RESIDENT EVIL 4, Gran Turismo 4, God of War, FEAR, Battlefield 2, Quake 4, Guild Wars, San Andreas for PC/Xbox, Ninja Gaiden Black, Far Cry Instincts, Burnout Revenge, Shadow of the Colossus, We Love Katamari, Brothers in Arms, Civilization IV, Doom 3: Resurrection of Evil...

Maybe those aren't all BLOCKBUSTER hits but they're all at least excellent or highly anticipated games, and I'd say RE4 and GT4 at least are blockbuster. Just because the Xbox 360 doesn't have anything but CoD2 and PGR3 doesn't mean this wasn't an excellent year for gaming.

Re:I agree COMPLETELY (1)

Joel from Sydney (828208) | more than 8 years ago | (#14287762)

Yeah, but eleven of the sixteen games you mentioned are sequels, which was kind of the point of TFA. Sure, they might be good games in their own right (and most of them are), but a lot of them were criticised for being too similar to their predecessors. Particularly Gran Turismo 4, Quake 4, and Burnout Revenge.

How many of the games you listed are truly innovative, or do something that we haven't seen before?

Re:I agree COMPLETELY (2, Insightful)

2008 (900939) | more than 8 years ago | (#14289042)

Actually TFA in this case isn't complaining about sequels. It's saying there are no blockbusters, unlike Half-life 2, Halo 2 and GTA:SA from last year. All of which were sequels. A good game which is a sequel to a good game is quite likely to be a blockbuster.

Besides, 2005 has seen a lot of new and interesting games released. Many of them are on the DS, so you may have missed them. None of them were really blockbusters - new and interesting doesn't sell that well.

Re:I agree COMPLETELY (1)

mausmalone (594185) | more than 8 years ago | (#14292540)

Gran Turismo 4 may have been very similar to its predecessor, but the predecessor scored perfect 10's in almost every magazine. I fail to see why that's necessarily a bad thing for GT4 but great for Madden every year.

Re:I agree COMPLETELY (0)

Anonymous Coward | more than 8 years ago | (#14293788)

While I agree that it's an awesome game, I'd like to point out that Resident Evil 4 came out last year.

The 360's Fault (0)

Anonymous Coward | more than 8 years ago | (#14287398)

The failure of the 360 has really left a bad taste in the gaming press right at the end of 2005.

2005 has been a fantastic year for games, and Sony and Nintendo are just a few weeks away from showing amazing next gen stuff.

Can we try a new genre, perhaps? (0)

Anonymous Coward | more than 8 years ago | (#14287642)

It's only gonna get worse.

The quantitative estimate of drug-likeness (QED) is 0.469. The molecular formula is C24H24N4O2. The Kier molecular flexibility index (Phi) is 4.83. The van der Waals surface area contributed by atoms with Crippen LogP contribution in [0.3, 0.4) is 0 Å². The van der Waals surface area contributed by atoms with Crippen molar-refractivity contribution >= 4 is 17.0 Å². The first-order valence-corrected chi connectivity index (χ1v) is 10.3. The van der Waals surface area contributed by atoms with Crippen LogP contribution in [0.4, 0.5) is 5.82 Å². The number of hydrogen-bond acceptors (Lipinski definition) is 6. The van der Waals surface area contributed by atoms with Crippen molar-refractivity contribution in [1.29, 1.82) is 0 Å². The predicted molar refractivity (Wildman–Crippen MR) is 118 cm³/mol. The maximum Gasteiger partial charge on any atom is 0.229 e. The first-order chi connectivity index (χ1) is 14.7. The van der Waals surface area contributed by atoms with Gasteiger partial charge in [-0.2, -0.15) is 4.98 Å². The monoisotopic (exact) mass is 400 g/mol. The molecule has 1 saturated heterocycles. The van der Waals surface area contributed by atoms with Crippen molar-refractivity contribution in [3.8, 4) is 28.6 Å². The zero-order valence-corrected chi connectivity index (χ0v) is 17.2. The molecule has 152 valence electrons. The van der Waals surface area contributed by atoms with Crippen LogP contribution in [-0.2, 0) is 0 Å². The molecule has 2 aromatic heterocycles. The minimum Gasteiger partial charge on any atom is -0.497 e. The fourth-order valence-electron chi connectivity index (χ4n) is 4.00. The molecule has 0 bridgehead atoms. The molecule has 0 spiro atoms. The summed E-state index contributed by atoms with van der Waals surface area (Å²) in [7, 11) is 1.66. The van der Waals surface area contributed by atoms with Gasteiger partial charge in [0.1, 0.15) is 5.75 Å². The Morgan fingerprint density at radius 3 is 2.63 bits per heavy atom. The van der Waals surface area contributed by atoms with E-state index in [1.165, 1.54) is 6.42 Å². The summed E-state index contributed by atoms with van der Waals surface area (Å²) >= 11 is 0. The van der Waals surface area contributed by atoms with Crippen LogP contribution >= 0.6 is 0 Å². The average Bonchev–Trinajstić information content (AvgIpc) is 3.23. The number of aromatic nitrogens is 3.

Think we're seeing a lot of talent wasted on making the same old, same old FPSes right now?
Just wait. The depths of boredom and repetition will be explored.

ZZZZzzzz..

Need for Speed: Most Wanted (0)

Anonymous Coward | more than 8 years ago | (#14288273)

I think Need for Speed: Most Wanted [damnednice.com] will be popular.

Not mentioned (1)

obeythefist (719316) | more than 8 years ago | (#14288435)

I didn't see any mentions of these reasonably high quality games:

F.E.A.R. (better AI than Half-Life 2 for sure)
NFS:MW

Now they may not be blockbusters, and they might not be revolutionary, but in terms of evolution they are extremely good examples of their respective breeds. Both games push my system very hard, and not because of poor coding but because of brilliant graphics capabilities.

Guild Wars did constitute a blockbuster game and was released this year I believe.

Also, as people have mentioned, we had the revolutionary new Civ IV this year, also a definate cult blockbuster.

Games too short (1)

Neo-Rio-101 (700494) | more than 8 years ago | (#14288439)

Most games offer really little in the way of long term staying power - and for the price they ask, and for the graphics they get - you're all much better off going to rent a DVD movie.

If games were priced as much as DVDs, things would be different, but as it stands - most of the games coming out are sequels, can be finished very quickly HENCE most people would rather either rent the games or pirate them - JUST LIKE DVD or movie rentals. As long as a game is very linear, and offers ZERO is the way of replayability - it may as well be an interactive movie.

Given the hollywoodization of games these days, this is where the market is heading, yet games companies are still living and pricing like its the 1980s - except new games are double the price now than they were before.

Re:Games too short (1)

DanthemaninVA1 (750886) | more than 8 years ago | (#14288654)

You didn't notice that movies have a different release model than games, did you? Movies come out several times: theaters, rentals, DVD releases, syndication on television. Games come out once, and so they have to cost more if the people that produce them are going to make money. You also forgot about inflation. Prices on things go up nominally over time. If you do the chain weight of the cost of a game today in 1980 dollars, the prices are probably closer than you think.

"Blockbuster" = Highly Anticipated Shooter Sequel? (1)

Mr_eX9 (800448) | more than 8 years ago | (#14288599)

Guild Wars, Shadow of the Colossus, RE4, etc. all get ignored because they're not mainstream enough?

Wake up, gaming press!

BF2 anyone? (1)

Mechanik (104328) | more than 8 years ago | (#14288646)

I'm not sure of your definition of blockbuster, but Battlefield 2 [ea.com] was a huge hit this year.

....uhhh (1)

jimfinity (849860) | more than 8 years ago | (#14289120)

i think everyone is still too busy playing world of warcraft

Sequels? (-1, Redundant)

Anonymous Coward | more than 8 years ago | (#14289312)